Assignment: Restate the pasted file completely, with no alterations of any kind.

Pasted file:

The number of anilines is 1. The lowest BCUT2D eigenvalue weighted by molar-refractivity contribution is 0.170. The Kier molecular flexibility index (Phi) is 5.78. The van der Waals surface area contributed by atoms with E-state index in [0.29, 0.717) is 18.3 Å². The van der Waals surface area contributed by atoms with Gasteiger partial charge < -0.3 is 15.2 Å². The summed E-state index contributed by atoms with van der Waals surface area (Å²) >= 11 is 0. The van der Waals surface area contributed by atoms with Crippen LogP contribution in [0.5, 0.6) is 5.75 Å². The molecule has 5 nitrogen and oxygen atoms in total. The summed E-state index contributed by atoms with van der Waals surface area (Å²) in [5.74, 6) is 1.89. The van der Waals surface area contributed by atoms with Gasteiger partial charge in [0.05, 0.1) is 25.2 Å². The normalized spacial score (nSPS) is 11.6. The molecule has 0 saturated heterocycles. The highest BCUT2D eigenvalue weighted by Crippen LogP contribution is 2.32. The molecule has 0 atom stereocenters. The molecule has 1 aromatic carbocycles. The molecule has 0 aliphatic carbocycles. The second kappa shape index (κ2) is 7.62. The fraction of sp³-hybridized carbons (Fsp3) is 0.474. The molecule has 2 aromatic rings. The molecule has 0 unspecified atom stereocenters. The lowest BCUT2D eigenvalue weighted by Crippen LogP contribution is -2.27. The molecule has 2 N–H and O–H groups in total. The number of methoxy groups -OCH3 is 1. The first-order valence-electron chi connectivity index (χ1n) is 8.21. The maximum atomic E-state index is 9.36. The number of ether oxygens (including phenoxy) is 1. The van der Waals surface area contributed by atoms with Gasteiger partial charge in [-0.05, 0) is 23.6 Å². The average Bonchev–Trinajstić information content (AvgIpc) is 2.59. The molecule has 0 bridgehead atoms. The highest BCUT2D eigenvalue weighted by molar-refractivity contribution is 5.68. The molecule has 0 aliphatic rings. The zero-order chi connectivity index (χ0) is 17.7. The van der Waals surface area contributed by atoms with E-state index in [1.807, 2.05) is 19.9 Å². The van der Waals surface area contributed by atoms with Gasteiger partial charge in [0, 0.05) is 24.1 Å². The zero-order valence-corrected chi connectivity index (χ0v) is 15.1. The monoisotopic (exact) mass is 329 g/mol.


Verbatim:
The number of anilines is 1. The lowest BCUT2D eigenvalue weighted by molar-refractivity contribution is 0.170. The Kier molecular flexibility index (Phi) is 5.78. The van der Waals surface area contributed by atoms with E-state index in [0.29, 0.717) is 18.3 Å². The van der Waals surface area contributed by atoms with Gasteiger partial charge < -0.3 is 15.2 Å². The summed E-state index contributed by atoms with van der Waals surface area (Å²) >= 11 is 0. The van der Waals surface area contributed by atoms with Crippen LogP contribution in [0.5, 0.6) is 5.75 Å². The molecule has 5 nitrogen and oxygen atoms in total. The summed E-state index contributed by atoms with van der Waals surface area (Å²) in [5.74, 6) is 1.89. The van der Waals surface area contributed by atoms with Gasteiger partial charge in [0.05, 0.1) is 25.2 Å². The normalized spacial score (nSPS) is 11.6. The molecule has 0 saturated heterocycles. The highest BCUT2D eigenvalue weighted by Crippen LogP contribution is 2.32. The molecule has 0 atom stereocenters. The molecule has 1 aromatic carbocycles. The molecule has 0 aliphatic carbocycles. The second kappa shape index (κ2) is 7.62. The fraction of sp³-hybridized carbons (Fsp3) is 0.474. The molecule has 2 aromatic rings. The molecule has 0 unspecified atom stereocenters. The lowest BCUT2D eigenvalue weighted by Crippen LogP contribution is -2.27. The molecule has 2 N–H and O–H groups in total. The number of methoxy groups -OCH3 is 1. The first-order valence-electron chi connectivity index (χ1n) is 8.21. The maximum atomic E-state index is 9.36. The number of ether oxygens (including phenoxy) is 1. The van der Waals surface area contributed by atoms with Gasteiger partial charge in [-0.05, 0) is 23.6 Å². The average Bonchev–Trinajstić information content (AvgIpc) is 2.59. The molecule has 0 bridgehead atoms. The highest BCUT2D eigenvalue weighted by molar-refractivity contribution is 5.68. The molecule has 0 aliphatic rings. The zero-order chi connectivity index (χ0) is 17.7. The van der Waals surface area contributed by atoms with E-state index in [1.807, 2.05) is 19.9 Å². The van der Waals surface area contributed by atoms with Gasteiger partial charge in [0, 0.05) is 24.1 Å². The zero-order valence-corrected chi connectivity index (χ0v) is 15.1. The monoisotopic (exact) mass is 329 g/mol.